and the impact to the environment to react to that change in density. Hence the creation of the Leave No Trace movement, etc. A trail that gets used by x number of users per annum may yield a “no impact” NEPA rating because the environment can handle that level of impact. But if trail usage goes up because, say, the population goes up, or if trail popularity increases (Maine Water Trail, Apostle Islands, Grand Canyon, San Juans, etc.), then other mitigation efforts have to be brought in (porta potties, sanitation enforcement, dung beetles, etc.) in order to equalize the usage and its impacts to the local environment.
In a nutshell, a poop here and a poop there, no big deal. A lot of poop here and there, big deal. As for pee, there isn’t a significant amount of harmful bacteria in urine, just really strong fertilizer.
If you’re going to bury it, shallower is better; bury it too deep and it doesn’t decompose as well. But then an animal digs it up, and there’s toilet paper everywhere. Not appreciated by the next person down the trail. Packing it out just shows consideration, the kind we would like ourselves.
Respect towards others
Over 100 bacteria, protozoans and viruses are potentially present in human feces and capable of causing illness. Common parasites include Giardia lambia, cryptosporidium parvum, and entamoeba histolytica. Viral infections include hepatitis A, gastroenteritis caused by rotavirus, Norwalk-like agents, and viruslike particles.
However, humans are considered the most important component in the epidemiology of girardisis. One milligram of feces may contain 300 million cysts and ingestion of even a few cysts may lead to infection.
The National Park Service hosts almost 300 million visitors to the National Parks per year (does that mean 600 million pounds of waste)? Human waste is easily processed where there is power, water, and plumbing. However, the 2,000,000 annual backcountry campers are entering pristine wilderness environments where building flush toilets is not always feasible or desirable. The mission of the NPS is to preserve “unimpaired the natural and cultural resources and values of the national park system for the enjoyment, education, and inspiration of this and future generations.” Based on this mission, removing waste and a “leave no trace” policy is essential to backcountry settings. Siting and maintaining these “backcountry” wastewater disposal systems is complex, expensive, and sometimes physically challenging. Typically the only alternative is to create a collection site where the human waste must be physically removed and transported by backpackers, horse, or helicopters during and after the end of the season.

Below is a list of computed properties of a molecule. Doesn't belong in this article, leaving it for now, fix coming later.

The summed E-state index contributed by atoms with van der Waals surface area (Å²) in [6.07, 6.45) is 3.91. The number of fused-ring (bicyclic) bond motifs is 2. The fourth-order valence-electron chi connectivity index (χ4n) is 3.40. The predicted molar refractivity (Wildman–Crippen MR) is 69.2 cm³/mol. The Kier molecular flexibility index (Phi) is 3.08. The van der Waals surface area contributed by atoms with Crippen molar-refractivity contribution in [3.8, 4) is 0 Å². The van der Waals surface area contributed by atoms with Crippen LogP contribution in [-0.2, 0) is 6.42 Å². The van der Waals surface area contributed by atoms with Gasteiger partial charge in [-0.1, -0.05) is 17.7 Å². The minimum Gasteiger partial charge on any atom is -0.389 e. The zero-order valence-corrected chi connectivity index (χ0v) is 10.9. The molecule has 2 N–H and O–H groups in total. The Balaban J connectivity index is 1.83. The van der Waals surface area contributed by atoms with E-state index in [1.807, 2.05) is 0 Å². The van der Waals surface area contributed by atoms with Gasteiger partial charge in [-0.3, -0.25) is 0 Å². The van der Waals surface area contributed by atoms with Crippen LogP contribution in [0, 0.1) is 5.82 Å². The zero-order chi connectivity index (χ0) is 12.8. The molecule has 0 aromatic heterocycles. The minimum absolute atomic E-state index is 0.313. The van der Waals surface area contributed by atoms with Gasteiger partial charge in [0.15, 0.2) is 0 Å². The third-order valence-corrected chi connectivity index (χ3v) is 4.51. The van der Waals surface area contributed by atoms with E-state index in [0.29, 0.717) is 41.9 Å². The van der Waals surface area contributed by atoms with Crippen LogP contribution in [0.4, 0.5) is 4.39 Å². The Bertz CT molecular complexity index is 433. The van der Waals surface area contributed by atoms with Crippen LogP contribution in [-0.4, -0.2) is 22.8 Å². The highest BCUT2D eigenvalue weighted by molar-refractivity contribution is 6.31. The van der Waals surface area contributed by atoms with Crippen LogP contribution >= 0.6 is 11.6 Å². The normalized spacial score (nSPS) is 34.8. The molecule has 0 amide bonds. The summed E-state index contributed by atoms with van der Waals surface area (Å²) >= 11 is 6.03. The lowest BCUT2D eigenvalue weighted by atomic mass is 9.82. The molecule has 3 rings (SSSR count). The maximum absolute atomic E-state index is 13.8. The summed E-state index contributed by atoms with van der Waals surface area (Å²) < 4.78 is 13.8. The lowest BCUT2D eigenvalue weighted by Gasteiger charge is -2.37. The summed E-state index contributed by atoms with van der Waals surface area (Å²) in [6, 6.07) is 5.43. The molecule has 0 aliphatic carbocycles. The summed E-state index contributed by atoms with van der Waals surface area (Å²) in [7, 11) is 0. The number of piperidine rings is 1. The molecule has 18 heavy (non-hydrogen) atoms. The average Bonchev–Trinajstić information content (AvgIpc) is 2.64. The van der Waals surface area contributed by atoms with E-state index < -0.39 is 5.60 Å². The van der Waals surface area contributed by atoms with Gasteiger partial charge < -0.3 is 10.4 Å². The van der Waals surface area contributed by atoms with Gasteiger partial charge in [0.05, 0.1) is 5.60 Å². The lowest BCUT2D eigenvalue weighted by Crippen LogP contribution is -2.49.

it’s just poop, right?
Yes, but if 100 people camp on a 1 acre island during a summer season in maine, and they each dig a hole and fill it with poop, it won’t take long before the entire island is a pile of poop and toilet paper.
This stuff doesn’t magically and rapidly degrade the way people seem to think, at least not in our soil. When someone has left toilet paper on a Maine island, we find it.
Our understanding of how our use impacts coastal islands has improved in the past 10 years, and that is what has led to the use of LNT rules. PLEASE trust the land trusts, land owners, and associations like MITA when they say that their rules are the best way to preserve our use and enjoyment of these islands. Please follow their rules and pack out all your waste and trash. It’s not hard, it just takes the right equipment (wag bags are the simplest solution) and maybe a little getting used to.
- It’s REQUIRED, and 2. It’s good pract
– Last Updated: Feb-18-11 8:31 PM EST –
Law requires packing your waste out, period, in some areas. You will be fined if you don't comply.
The REASON for that law was derived after decades of "who cares" practices. In many places, there are simply too many people to allow just catholing. In addition, the nature of the soils and weather in some places means that meat-containing poop does not break down for a long time, buried or not.
Now, add a dense human visitation to a narrow band of soil, which is what happens on popular large reservoirs such as Lake Powell. Catholing is allowed if far away from the shoreline (backpackers in Glen Canyon NRA can use catholes). Guess what, most boaters are too lazy to walk more than a few yards, so we get these kinds of laws. It's the sheer concentration of humans in certain areas that leads to the problem.
Wild animals have no choice but to do what comes naturally. Humans can choose to make the surroundings nicer for other users. In other words, this is also driven by 3. simple consideration for others.